Collecting ginkgo nuts.

The Ginkgo tree (Ginkgo biloba) has an unusual history. It is considered a living fossil as it has been found in fossils over 250 million years old. It was once thought to be extinct until a few small populations were discovered in China. The leaves are fan-shaped and deciduous. They become a bright gold color before falling in Autumn. A common nickname is Maidenhair Tree because the leaves resemble the Maidenhair Fern. The trees are dioecious with separate sexes so the trees are either male or female. There are a few cultivars with unusual shaped leaves. They grow up to 75 feet with large trunks.

Botanically the ginkgo is in its own group amoung seed producing (spermatophytesspermatophytes) plants because it has not been decided if it should be in the conifer (cone-bearing) group or in the angiosperm (flowering plant) group.

Near NC State University there are two very old  and large ginkgo trees in an old apartment complex. One is a large female which produces tons of fruit. The nut in the fruits are highly valued in Asia. They are usually roasted and the traditional way to roast the nut in China is to let the fruit rot then roast the nut.

I also wanted to collect the fruit to plant them along the back fence line and allow a forest of ginkgo trees to developed. They only grow a few inches a year so it would be decades before I see anything. The fruit has a strong musky fragrance and usually only male trees are planted for the beautiful Fall yellow leaves. There are weeping forms and forms with unusual shaped leave. It can take 20 years to fruit from seed so maybe in my old age I will see a fruiting tree in my yard?

Below is the fruit I collected from the Snow Street trees. They were covering the ground but you could not smell anything fragrance unless you held them up to you nose. Culturally, females trees are usually not planted because the flesh of the fruit is supose to be unpleasant and messy.


Inside the musky and pungent flesh is a white nut which looks like a pistachio.


The flesh is green just like a pistachio. The flavor is somewhat nut like and reminds me of a pine nut. The fruit and the nut contains chemicals (urushiol) which may cause those sensitive to break out or have some skin irritation. It’s a good idea to wash your hands after handling them and to not touch your eyes or other mucus membranes before washing your hands to prevent irritation.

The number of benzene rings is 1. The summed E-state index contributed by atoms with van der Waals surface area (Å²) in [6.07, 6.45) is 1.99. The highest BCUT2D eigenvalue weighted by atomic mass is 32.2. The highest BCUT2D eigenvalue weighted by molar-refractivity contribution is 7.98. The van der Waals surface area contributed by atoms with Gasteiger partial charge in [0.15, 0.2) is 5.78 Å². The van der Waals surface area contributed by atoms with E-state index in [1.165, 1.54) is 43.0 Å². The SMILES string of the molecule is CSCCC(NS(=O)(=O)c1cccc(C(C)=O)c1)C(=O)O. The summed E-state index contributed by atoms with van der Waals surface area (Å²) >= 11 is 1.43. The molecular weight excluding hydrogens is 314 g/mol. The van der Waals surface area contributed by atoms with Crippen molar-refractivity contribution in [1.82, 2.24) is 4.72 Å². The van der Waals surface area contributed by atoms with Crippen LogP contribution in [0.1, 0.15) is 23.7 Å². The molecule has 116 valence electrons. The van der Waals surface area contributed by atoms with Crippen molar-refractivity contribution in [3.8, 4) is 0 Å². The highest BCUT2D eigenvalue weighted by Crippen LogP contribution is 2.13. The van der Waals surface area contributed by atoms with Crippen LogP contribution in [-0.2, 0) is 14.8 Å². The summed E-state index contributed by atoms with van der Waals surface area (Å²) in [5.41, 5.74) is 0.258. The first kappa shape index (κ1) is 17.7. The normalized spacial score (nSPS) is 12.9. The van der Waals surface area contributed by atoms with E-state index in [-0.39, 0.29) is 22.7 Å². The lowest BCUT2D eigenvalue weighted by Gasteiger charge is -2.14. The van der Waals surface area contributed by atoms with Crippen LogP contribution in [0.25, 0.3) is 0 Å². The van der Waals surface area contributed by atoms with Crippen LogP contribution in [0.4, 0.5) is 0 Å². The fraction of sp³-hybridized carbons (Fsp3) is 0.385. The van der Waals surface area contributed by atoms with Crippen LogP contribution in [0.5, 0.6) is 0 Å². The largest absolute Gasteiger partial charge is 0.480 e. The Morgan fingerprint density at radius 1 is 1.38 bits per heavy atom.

The nuts are mildly toxic and are usually roasted or boiled.

To boil: cover with water and boil for about 10 minutes with about a tablespoon of salt. Crack the thin shell by placing the flat side of a knife on the nut then hitting it with your palm like you do garlic.

To roast:  in a frying pan, add a tablespoon of vegetable oil, and then the nuts and a teaspoon of salt. Cook over medium-high heat until the shells split. Remove from heat and let cool enough to handle. Remove the shells and the paper-like outer skin.

There are selected clones available from nurseries developed for heavy nut production along with all the male clones with unusal upright, weeping, and horizontal growth patterns.



Filed under Plants

14 responses to “Collecting ginkgo nuts.

  1. I love Ginkgos. I have a small dwarf called Jade Butterflies in my garden and it’s beautiful and it’s history is fascinating. I went to school at an aggie college years ago and they had inadvertently planted female tress all thru the area around some buildings and the whole place smelled like dog poop when they put out fruit. Yukky to the max! And a joke on them as a school for plant nuts…. I’ve never tried to harvest them but have seen the Chinese people in Golden Gate Park in SF do so. They taste good too I’ve found. Very yummy in Asian cuisine…
    Nice post. Thank you!


  2. Interesting. The only ginkos I’ve worked with or near were quite young and didn’t bear fruit. Do they taste good?


  3. I wanna collect ginkgo nuts, too! Sounds like fun :-). But I haven’t seen any trees bearing fruits around here. The fall leaves are beautiful! — Angie.


  4. Personally I think I’d prefer hazelnuts.


  5. Liz

    Good luck with your ginko forest! This is one of the favorite trees of our local arborists.


  6. Oh wow!I’ve never seen Gingko before.They do look like pistachios!


  7. Wow, so much valuable information here. I would love to experiment with some Ginkgos – thanks for this!!


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